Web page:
Maharam Dakua is currently in Mobile, Alabama as part of the U.S. State Department’s Community Solutions Program. For four-months, Maharam, an emerging international leader in civil engineering, is working with American counterparts at Mobile Bay National Estuary Program, collaborating on projects here that will provide skills and ideas for creating lasting change in his home community.
Maharam will be joining an Auburn University team hired by MBNEP to work in the Toulminville area of the Three-Mile Creek Watershed. The project is aimed at developing a model to help Mobile County and city planners make science based decisions related to capital improvement budgets for infrastructure maintenance. His primary role will be to learn about community concerns related to flooding and water pollution and to engage the residents in learning about best practices for managing and reducing water volumes and other sources of pollution. While in the U.S., he will also learn to use computer models as a tool for projecting impacts of stormwater runoff and sea level rise, information that will be helpful in designing infrastructure maintenance programs.
Maharam worked on water resource management and sanitation in both urban and rural areas of Bangladesh as Project Coordinator for his organization. He has conducted research and managed sustainable water distribution projects with limited resources, especially for low-income people. He also worked as a facilitator in training programs on rainwater harvesting and water safety plans for academicians, sector professionals and students in Bangladesh.
Started in 2010, the Community Solutions Program is a professional development program for global community leaders working in the fields of transparency and accountability, tolerance and conflict resolution, environmental issues, and women and gender issues. During their fellowships, the emerging leaders spend up to 400 hours learning leadership and organizational skills through training courses and more than 600 hours at their U.S. host organizations. The fellows also design community development projects that they implement upon returning to their home countries.
The State Department partners with IREX to identify and place engaged leaders who are committed to the ideal that individual efforts can fight poverty and discrimination, correct inequalities, cultivate peace, and develop new approaches to environmental issues. “Maharam arrived with his sleeves rolled up- ready to learn, get into the field, and make a difference. He immediately became a part of the MBNEP team and we look forward to working with him to continue the excitement surrounding the restoration of Three Mile Creek,“ commented Roberta Swann, Director.
The final CCMP has been released and is now available online or in print. You can download the complete CCMP and Appendices by clicking here or you can purchase a printed copy for $30.00. If you would like to purchase a printed copy please mail request and payment to:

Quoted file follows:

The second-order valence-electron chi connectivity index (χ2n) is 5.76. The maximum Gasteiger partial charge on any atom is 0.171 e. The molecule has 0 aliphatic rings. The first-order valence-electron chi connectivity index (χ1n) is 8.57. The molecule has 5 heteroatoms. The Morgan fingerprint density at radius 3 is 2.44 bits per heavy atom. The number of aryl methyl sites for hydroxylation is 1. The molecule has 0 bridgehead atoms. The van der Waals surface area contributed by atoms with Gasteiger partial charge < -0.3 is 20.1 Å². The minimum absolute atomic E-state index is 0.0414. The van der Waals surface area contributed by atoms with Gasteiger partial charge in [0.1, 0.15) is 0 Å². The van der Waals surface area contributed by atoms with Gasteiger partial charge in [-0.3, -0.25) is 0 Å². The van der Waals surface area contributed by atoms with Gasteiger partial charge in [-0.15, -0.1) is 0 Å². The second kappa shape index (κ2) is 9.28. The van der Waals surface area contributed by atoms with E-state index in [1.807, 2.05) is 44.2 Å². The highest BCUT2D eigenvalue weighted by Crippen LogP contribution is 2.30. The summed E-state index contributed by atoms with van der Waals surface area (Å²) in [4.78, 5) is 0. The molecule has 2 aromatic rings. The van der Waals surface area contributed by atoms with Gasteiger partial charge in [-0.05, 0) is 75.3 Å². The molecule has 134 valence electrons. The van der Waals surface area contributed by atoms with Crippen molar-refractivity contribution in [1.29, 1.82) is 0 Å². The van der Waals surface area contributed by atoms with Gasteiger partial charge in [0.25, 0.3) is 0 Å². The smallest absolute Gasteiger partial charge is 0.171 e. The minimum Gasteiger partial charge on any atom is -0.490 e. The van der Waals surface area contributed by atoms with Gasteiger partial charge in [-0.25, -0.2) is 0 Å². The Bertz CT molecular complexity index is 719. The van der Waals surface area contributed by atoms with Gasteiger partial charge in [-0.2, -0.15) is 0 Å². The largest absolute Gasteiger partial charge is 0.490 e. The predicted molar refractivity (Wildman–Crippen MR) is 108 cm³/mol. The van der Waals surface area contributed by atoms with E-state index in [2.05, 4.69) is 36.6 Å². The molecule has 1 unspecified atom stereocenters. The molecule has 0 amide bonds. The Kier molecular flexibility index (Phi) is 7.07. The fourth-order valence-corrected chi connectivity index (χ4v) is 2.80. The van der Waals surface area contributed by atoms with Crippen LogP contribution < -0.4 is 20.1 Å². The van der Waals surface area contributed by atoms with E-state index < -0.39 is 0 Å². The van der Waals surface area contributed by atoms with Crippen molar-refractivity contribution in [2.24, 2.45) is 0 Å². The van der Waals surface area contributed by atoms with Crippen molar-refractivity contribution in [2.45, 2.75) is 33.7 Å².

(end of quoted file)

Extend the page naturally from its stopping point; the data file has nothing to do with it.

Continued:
Mobile Bay National Estuary Program
118 N. Royal St., Suite 601
Mobile, AL 36602.
WASHINGTON — The U.S. Environmental Protection Agency will hold its second annual SepticSmart Week September 22-26. SepticSmart Week outreach activities encourage homeowners and communities to care for and maintain their septic systems. Nearly one-quarter of all American households depend on septic systems to treat their wastewater.
Failure to maintain septic system can lead to back-ups and overflows that pollute local waterways, create dead zones, raise water treatment costs and endanger human health. Pollutants such as nitrogen, phosphorus and fecal bacteria can enter ground and surface waters from septic systems. Such pollutants affect drinking water, lakes, rivers and estuaries. The algal blooms they may generate can produce toxins harmful to human, animals and marine life.
Data collected by states attribute septic systems and other onsite wastewater treatment methods to water quality impairments in 22,909 miles of rivers and streams; 199,995 acres of lakes, reservoirs and ponds; and 72,320 acres of wetlands. By properly maintaining their septic systems, homeowners can help reduce these numbers.
“When homeowners protect their septic systems, it’s good for their health, their neighbors’ health, and their pocketbooks,” said Ken Kopocis, Deputy Assistant Administrator in EPA’s Office of Water. “Not only is EPA directly educating homeowners on septic maintenance, but we are also coordinating with states and municipalities to do the same.”
During SepticSmart Week, EPA will provide homeowners with tips for septic maintenance, including:
• Protect It and Inspect It:
• Think at the Sink:
• Don’t Overload the Commode:
• Don’t Strain Your Drain:
• Shield Your Field:
EPA’s SepticSmart program educates homeowners about proper septic system care and maintenance all year long. In addition, it serves as an online resource for industry practitioners, local governments and community organizations, providing access to tools to educate clients and residents.
For more information, visit: www.epa.gov/septicsmart
Thank you to the 241 volunteers who helped clean roughly three miles of shoreline on and along Mobile's Western Shore. The day was beautiful for the 27th Annual Alabama Coastal Cleanup where people of all ages gathered at McNally Park off Dauphin Island Parkway. Early estimates show these clean water heroes removed 1,286 pounds of litter from in and around Mobile Bay and nearby Perch Creek, a tributary to Dog River. Thanks again to these 241 volunteers! With you, we will "Create a Clean Water Future" for Mobile!